Feng Chen Receives UT AgResearch Impact Award

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UT Institute of Agriculture Presents Top Faculty and Staff Awards for 2021

KNOXVILLE, Tenn. – The University of Tennessee Institute of Agriculture recognized some of its top faculty, staff, researchers and Extension experts at UTIA’s annual awards and promotions luncheon on the UTIA campus in Knoxville July 30, 2021. The event was conducted in person, a welcome return to normalcy after having an online ceremony because of the pandemic last year. The awards honor the extraordinary performance of UTIA employees during a difficult year of online education and changes to procedures because of the pandemic. Many of the awards are gifts made possible by faculty, alumni and friends of the Institute.

UTIA Senior Vice President Tim Cross hosted the award winners and praised them for their work. “After a challenging and stressful year, it’s a pleasure to recognize excellence as exemplified by these award-winning members of the UTIA faculty and staff,” Cross says. “Their continuing dedication to our land-grant mission of serving Tennessee ensures that we develop and deliver real life solutions to improve health, grow the economy and enhance our environment.”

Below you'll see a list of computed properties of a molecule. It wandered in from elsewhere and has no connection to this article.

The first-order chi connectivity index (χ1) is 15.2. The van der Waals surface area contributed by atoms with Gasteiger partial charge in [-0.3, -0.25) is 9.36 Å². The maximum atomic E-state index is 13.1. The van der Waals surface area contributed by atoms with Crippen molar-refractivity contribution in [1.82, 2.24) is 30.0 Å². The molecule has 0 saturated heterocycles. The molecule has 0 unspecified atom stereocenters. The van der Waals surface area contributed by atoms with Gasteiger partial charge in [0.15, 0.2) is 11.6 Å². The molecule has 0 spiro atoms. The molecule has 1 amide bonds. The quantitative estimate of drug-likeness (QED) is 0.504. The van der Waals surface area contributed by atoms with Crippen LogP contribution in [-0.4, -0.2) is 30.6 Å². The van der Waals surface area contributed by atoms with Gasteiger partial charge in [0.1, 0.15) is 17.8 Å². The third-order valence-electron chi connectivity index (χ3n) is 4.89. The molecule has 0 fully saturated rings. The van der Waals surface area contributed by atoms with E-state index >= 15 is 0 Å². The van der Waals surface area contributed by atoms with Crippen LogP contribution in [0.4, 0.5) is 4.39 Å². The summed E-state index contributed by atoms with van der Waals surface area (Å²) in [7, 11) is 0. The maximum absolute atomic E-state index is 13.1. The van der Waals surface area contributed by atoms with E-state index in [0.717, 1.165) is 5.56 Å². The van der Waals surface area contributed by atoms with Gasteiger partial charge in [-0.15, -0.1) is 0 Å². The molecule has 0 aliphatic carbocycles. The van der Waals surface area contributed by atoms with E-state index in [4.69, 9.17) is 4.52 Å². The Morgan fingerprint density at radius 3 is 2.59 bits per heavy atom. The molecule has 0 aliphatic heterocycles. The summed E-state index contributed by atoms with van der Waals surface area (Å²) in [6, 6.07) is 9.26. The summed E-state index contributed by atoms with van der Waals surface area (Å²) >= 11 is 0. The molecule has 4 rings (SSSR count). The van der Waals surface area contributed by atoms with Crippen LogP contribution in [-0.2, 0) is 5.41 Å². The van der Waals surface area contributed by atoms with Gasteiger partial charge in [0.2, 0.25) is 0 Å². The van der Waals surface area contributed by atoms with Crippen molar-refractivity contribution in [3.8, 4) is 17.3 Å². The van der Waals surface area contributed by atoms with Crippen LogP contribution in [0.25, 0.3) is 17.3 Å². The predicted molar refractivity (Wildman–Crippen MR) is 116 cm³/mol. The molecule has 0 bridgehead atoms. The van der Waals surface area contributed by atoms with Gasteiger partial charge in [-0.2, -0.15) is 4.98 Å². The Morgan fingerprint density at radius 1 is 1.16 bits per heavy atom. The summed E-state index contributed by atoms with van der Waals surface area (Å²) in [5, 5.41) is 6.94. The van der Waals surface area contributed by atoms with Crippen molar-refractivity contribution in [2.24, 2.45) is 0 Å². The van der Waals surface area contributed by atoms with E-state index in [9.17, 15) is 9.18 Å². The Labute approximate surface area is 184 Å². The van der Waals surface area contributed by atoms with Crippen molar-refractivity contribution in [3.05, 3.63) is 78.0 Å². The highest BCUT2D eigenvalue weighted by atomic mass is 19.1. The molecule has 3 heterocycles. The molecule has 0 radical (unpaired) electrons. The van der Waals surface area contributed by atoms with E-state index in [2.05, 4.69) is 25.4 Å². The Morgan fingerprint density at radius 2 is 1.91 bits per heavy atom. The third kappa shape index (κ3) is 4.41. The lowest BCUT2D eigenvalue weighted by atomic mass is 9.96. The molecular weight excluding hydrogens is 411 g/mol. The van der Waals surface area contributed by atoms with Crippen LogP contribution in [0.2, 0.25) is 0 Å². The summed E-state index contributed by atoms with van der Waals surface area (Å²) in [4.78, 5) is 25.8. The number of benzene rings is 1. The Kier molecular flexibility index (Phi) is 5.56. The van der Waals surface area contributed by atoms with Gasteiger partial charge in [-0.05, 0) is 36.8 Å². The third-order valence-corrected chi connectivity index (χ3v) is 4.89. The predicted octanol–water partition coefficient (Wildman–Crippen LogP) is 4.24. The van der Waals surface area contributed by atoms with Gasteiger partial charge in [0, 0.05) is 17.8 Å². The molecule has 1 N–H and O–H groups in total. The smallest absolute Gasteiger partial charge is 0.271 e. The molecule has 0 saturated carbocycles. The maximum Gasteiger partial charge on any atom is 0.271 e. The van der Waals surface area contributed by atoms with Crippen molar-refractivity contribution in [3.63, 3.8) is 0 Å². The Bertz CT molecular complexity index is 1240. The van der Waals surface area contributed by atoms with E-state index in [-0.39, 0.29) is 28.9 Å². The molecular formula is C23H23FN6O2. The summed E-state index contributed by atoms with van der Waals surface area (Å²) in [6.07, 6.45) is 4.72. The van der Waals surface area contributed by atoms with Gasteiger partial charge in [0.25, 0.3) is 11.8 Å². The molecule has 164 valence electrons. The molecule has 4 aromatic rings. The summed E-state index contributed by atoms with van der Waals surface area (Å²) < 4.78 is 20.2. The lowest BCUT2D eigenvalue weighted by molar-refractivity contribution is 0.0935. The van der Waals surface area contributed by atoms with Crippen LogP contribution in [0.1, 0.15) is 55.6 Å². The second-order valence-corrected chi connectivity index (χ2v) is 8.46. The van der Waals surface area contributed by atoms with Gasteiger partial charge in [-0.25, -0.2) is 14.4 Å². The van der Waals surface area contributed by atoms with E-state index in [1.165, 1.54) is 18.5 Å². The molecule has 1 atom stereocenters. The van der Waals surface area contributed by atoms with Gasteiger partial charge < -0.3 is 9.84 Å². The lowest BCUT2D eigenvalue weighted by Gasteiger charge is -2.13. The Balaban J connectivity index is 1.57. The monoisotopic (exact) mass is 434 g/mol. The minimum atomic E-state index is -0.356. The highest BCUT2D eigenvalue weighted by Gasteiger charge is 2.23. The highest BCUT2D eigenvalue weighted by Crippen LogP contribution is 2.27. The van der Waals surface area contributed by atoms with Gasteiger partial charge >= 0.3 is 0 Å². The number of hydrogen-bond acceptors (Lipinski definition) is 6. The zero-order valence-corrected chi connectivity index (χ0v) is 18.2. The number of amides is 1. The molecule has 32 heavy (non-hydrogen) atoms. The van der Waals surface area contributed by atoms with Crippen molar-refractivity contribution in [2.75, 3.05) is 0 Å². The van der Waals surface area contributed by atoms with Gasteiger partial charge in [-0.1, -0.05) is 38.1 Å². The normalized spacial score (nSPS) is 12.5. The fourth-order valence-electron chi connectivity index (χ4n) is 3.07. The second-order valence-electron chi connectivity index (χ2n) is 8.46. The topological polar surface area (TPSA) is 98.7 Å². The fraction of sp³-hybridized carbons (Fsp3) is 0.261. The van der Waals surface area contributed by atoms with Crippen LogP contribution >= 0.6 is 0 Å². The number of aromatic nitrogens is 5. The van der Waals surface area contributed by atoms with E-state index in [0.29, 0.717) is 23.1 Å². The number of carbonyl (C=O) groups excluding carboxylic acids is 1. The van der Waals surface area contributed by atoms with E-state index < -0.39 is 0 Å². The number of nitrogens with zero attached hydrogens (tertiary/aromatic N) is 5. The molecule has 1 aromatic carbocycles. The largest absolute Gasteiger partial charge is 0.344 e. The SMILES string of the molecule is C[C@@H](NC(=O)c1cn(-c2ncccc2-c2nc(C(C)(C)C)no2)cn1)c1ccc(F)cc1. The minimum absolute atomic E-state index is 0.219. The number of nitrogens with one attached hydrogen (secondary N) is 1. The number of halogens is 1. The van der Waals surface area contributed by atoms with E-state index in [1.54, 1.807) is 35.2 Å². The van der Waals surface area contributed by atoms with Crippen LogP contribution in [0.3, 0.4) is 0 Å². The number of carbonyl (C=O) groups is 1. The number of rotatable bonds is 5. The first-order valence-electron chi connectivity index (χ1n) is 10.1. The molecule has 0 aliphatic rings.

Feng Chen, professor in the Department of Plant Sciences, is the winner of the AgResearch Impact Award. The honor is presented to a faculty member whose efforts have a profound effect on improving the efficiency, sustainability and economic viability of the food and fiber industry of rural Tennessee.

“This award is recognition of the hard work and creativity of many graduate students and postdocs whom I have had the honor to mentor,” Chen says. “Taking this opportunity, I would also like to express my deep gratitude to many of my colleagues and administrators for their support, and to many collaborators from UTIA, other institutions and other countries for their genuine and productive collaborations.”

Chen has served with the department for 17 years and his work focuses on plant functional genomics and the integration of plant metabolism. Chen, along with his colleagues and graduate students, identify and characterize specific genes that play a role in biosynthesis. This knowledge can lead to better crop performance. His research has been published in several prestigious journals, and one of his inventions was licensed by a leading agricultural biotech company.

Through its land-grant mission of research, teaching and extension, the University of Tennessee Institute of Agriculture touches lives and provides Real. Life. Solutions. utia.tennessee.edu.

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